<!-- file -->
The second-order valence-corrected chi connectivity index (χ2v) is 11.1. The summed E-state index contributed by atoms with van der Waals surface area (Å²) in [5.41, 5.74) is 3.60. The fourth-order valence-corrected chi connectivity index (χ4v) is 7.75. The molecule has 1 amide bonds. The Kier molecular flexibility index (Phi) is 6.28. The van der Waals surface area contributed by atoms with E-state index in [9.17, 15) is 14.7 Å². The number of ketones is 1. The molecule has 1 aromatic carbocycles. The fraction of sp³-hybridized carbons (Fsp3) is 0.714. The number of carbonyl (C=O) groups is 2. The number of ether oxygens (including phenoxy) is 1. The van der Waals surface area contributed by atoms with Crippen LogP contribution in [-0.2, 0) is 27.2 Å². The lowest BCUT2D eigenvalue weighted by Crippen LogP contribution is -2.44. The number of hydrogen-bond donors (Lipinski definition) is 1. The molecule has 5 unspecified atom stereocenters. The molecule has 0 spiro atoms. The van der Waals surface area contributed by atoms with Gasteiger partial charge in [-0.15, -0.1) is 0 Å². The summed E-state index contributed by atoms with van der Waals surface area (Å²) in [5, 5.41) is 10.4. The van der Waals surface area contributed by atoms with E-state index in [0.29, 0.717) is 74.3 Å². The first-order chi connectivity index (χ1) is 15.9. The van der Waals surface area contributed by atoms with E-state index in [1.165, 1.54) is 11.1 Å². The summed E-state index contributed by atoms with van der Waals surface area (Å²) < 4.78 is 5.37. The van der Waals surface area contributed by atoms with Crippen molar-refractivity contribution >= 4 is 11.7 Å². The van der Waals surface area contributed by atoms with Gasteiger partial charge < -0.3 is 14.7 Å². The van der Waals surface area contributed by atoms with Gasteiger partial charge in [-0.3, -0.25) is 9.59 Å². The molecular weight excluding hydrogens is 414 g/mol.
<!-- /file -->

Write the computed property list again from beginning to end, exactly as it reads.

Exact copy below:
The second-order valence-corrected chi connectivity index (χ2v) is 11.1. The summed E-state index contributed by atoms with van der Waals surface area (Å²) in [5.41, 5.74) is 3.60. The fourth-order valence-corrected chi connectivity index (χ4v) is 7.75. The molecule has 1 amide bonds. The Kier molecular flexibility index (Phi) is 6.28. The van der Waals surface area contributed by atoms with E-state index in [9.17, 15) is 14.7 Å². The number of ketones is 1. The molecule has 1 aromatic carbocycles. The fraction of sp³-hybridized carbons (Fsp3) is 0.714. The number of carbonyl (C=O) groups is 2. The number of ether oxygens (including phenoxy) is 1. The van der Waals surface area contributed by atoms with Crippen LogP contribution in [-0.2, 0) is 27.2 Å². The lowest BCUT2D eigenvalue weighted by Crippen LogP contribution is -2.44. The number of hydrogen-bond donors (Lipinski definition) is 1. The molecule has 5 unspecified atom stereocenters. The molecule has 0 spiro atoms. The van der Waals surface area contributed by atoms with Gasteiger partial charge in [-0.15, -0.1) is 0 Å². The summed E-state index contributed by atoms with van der Waals surface area (Å²) in [5, 5.41) is 10.4. The van der Waals surface area contributed by atoms with E-state index in [0.29, 0.717) is 74.3 Å². The first-order chi connectivity index (χ1) is 15.9. The van der Waals surface area contributed by atoms with E-state index in [1.165, 1.54) is 11.1 Å². The summed E-state index contributed by atoms with van der Waals surface area (Å²) < 4.78 is 5.37. The van der Waals surface area contributed by atoms with Crippen molar-refractivity contribution >= 4 is 11.7 Å². The van der Waals surface area contributed by atoms with Gasteiger partial charge < -0.3 is 14.7 Å². The van der Waals surface area contributed by atoms with Gasteiger partial charge in [-0.3, -0.25) is 9.59 Å². The molecular weight excluding hydrogens is 414 g/mol.